Writing is a journey, not a destination.
16. Writing is a journey, not a destination. When we get started on the writing road, we mistake milestones for destinations. It’s easy to think there’ll be a time when we’ve arrived. Truthfully, that never happens. Each achievement is just a gateway to the next part of our writing journey.

17. Prayer changes things. It doesn’t always change our circumstances, but it always changes us.

18. You haven't failed until you quit. That truly is the only way to fail completely as a writer. 

19. Share an instance when you faced disappointment. Don't lead with that, it's not a contest to see who's disappointment was bigger, but it helps to know we're not the only ones to face challenges. The important thing is to not shy away and feel like our own success will make it worse. Remind them of what they already know and walk through it with them.

What has someone said to you that has helped when you've faced a writing disappointment? Be sure to share your thoughts in the comments section below!

Don't forget to join the conversation!
Blessings,
Edie

TWEETABLES



10 comments:

  1. Thanks, Edie, for these great reminders. I especially appreciated No. 7 about not comparing ourselves with others. It must have been meant especially for me because the Our Daily Bread reading for this morning was about the same topic! And we know that there are no coincidences in life; all such things are planned! Thanks again.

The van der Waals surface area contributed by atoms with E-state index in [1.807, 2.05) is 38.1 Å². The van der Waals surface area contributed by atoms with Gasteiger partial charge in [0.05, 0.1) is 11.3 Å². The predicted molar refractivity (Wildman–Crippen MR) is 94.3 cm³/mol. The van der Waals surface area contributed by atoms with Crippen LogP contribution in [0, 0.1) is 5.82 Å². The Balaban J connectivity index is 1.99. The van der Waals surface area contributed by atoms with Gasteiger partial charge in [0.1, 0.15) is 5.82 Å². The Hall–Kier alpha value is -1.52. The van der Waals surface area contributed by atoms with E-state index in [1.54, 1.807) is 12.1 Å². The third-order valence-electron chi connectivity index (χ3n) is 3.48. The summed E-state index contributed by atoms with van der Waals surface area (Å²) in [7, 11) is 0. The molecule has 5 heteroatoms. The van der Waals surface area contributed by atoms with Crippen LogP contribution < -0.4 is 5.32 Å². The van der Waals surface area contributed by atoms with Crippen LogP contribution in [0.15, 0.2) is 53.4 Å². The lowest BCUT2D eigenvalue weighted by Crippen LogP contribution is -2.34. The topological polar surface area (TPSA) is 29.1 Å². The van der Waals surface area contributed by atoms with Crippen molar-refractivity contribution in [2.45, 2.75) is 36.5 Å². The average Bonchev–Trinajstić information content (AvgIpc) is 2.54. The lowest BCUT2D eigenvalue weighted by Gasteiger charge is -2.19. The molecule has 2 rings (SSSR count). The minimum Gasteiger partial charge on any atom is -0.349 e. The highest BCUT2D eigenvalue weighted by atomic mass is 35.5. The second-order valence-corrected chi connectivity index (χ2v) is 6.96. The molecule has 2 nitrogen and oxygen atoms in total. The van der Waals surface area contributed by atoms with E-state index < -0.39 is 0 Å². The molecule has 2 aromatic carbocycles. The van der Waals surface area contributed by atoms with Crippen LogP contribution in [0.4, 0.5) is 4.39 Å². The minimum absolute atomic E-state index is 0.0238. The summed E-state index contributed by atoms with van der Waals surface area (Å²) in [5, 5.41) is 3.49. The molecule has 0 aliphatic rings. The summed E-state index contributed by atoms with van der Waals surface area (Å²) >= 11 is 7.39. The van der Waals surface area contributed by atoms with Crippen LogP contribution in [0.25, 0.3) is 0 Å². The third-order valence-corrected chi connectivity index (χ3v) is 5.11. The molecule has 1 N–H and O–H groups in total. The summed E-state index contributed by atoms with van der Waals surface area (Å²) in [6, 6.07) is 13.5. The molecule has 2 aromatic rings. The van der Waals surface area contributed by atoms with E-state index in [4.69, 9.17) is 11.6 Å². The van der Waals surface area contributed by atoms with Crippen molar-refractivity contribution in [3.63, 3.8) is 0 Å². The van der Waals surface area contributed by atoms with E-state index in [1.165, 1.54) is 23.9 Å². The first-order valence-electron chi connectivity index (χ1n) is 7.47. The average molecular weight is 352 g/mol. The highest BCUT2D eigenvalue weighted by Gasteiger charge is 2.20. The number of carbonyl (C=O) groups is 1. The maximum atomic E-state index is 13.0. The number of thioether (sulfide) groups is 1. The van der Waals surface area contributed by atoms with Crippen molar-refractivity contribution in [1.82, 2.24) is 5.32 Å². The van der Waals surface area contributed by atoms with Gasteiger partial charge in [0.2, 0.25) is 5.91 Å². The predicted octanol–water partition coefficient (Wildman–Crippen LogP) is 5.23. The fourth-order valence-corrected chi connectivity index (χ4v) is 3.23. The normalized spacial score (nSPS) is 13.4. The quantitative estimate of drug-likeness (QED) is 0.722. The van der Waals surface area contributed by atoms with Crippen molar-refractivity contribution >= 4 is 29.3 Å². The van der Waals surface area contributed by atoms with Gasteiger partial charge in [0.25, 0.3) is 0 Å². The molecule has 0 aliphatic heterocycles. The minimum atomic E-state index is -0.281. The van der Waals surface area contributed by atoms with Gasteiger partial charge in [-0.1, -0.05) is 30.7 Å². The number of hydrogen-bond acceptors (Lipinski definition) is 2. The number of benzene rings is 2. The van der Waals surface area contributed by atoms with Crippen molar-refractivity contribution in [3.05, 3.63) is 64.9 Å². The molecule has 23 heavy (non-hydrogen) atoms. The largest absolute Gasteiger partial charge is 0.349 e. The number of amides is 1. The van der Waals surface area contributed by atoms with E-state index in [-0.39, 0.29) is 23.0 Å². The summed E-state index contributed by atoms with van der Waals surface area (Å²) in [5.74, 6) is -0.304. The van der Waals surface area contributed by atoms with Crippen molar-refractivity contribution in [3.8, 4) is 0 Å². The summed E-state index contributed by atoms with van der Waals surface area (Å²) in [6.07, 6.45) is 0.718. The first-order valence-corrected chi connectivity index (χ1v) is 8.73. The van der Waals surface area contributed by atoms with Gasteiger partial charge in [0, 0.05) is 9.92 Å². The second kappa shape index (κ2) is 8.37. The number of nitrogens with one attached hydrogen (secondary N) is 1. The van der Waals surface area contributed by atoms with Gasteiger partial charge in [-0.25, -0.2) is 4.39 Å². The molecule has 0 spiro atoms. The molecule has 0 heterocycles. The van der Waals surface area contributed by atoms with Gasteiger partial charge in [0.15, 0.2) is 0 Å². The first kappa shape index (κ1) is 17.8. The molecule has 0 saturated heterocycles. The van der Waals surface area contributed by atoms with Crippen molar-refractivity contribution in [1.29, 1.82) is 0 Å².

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    1. Dennis, you are right. There is no such thing as coincidence! Blessings, E

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  2. Edie, The best advice came from multiple writers, "You will receive rejections use them to learn". Stephen King, Jerry B. Jenkins & Cecil Murphy all received multiple rejections. It is hard to believe, but they continued to write and submit proposals. Many of my writing friends gave me the same advice. My first rejection was at BRMCWC, I found my good friend Lori Roeleveld, we high fived (weird I know) and she said, "one rejection closer to a contract". If I gave up I would not have a contract now. I bath all my writing in prayer. I also pray for my brothers and sister, knowing that God will promote his message in his time.

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    1. Cherrilyn, that's the way I look at rejections. Blessings on your new book! Blessings, E

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  3. I love this, Edie, thank you! I hope you don't mind I shared from my Face Book writers page as there are so many that are sometimes at a loss for words when we face disappointment...me included. :/ You always have such helpful posts. :) God bless!

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    1. Rene, I'm happy - and grateful - for you to share anything on this blog! Blessings, E

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  4. Thanks, Edie! I needed to read this today. I had a big (to me) success this morning immediately followed by a big (to me) failure. I took it to the Lord and 3 writing allies, and they all encouraged me.

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  5. Amazing post Eddie, rejection can really be soul crashing, but it's really just important to remember that you are a good writer and keep writing things will definitely turn around. :) It's just like a job hunt.

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  6. Great ideas for encouragement here, Edie! Thank you!

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  7. "We work for a big God" and "Remember the WHY." I'm putting those in my writers notebook. Thanks Edie.